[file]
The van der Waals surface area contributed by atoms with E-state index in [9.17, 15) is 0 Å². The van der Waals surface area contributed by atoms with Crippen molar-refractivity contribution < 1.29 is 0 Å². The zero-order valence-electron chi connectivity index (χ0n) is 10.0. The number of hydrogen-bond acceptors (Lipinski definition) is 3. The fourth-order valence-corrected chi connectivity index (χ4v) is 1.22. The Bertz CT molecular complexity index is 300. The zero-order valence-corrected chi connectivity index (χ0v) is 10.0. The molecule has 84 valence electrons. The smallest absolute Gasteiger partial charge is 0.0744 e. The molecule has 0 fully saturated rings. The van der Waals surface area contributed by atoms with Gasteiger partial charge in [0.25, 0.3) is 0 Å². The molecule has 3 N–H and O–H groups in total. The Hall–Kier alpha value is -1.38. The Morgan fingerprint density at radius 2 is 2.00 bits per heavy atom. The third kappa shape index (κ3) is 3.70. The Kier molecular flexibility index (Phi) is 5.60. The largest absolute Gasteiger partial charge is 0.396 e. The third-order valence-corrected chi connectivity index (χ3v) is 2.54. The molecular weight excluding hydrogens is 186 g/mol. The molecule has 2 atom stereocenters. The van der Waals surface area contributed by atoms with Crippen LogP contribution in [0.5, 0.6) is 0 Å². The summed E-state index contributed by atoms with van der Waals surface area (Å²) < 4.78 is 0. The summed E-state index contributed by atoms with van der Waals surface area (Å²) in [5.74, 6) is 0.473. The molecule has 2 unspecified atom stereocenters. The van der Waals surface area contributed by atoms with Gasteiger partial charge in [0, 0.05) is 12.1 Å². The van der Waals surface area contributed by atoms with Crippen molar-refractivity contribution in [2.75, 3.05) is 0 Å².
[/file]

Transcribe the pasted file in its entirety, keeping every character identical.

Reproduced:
The van der Waals surface area contributed by atoms with E-state index in [9.17, 15) is 0 Å². The van der Waals surface area contributed by atoms with Crippen molar-refractivity contribution < 1.29 is 0 Å². The zero-order valence-electron chi connectivity index (χ0n) is 10.0. The number of hydrogen-bond acceptors (Lipinski definition) is 3. The fourth-order valence-corrected chi connectivity index (χ4v) is 1.22. The Bertz CT molecular complexity index is 300. The zero-order valence-corrected chi connectivity index (χ0v) is 10.0. The molecule has 84 valence electrons. The smallest absolute Gasteiger partial charge is 0.0744 e. The molecule has 0 fully saturated rings. The van der Waals surface area contributed by atoms with Gasteiger partial charge in [0.25, 0.3) is 0 Å². The molecule has 3 N–H and O–H groups in total. The Hall–Kier alpha value is -1.38. The Morgan fingerprint density at radius 2 is 2.00 bits per heavy atom. The third kappa shape index (κ3) is 3.70. The Kier molecular flexibility index (Phi) is 5.60. The largest absolute Gasteiger partial charge is 0.396 e. The third-order valence-corrected chi connectivity index (χ3v) is 2.54. The molecular weight excluding hydrogens is 186 g/mol. The molecule has 2 atom stereocenters. The van der Waals surface area contributed by atoms with Crippen LogP contribution in [0.5, 0.6) is 0 Å². The summed E-state index contributed by atoms with van der Waals surface area (Å²) < 4.78 is 0. The summed E-state index contributed by atoms with van der Waals surface area (Å²) in [5.74, 6) is 0.473. The molecule has 2 unspecified atom stereocenters. The van der Waals surface area contributed by atoms with Gasteiger partial charge in [0, 0.05) is 12.1 Å². The van der Waals surface area contributed by atoms with Crippen molar-refractivity contribution in [2.75, 3.05) is 0 Å².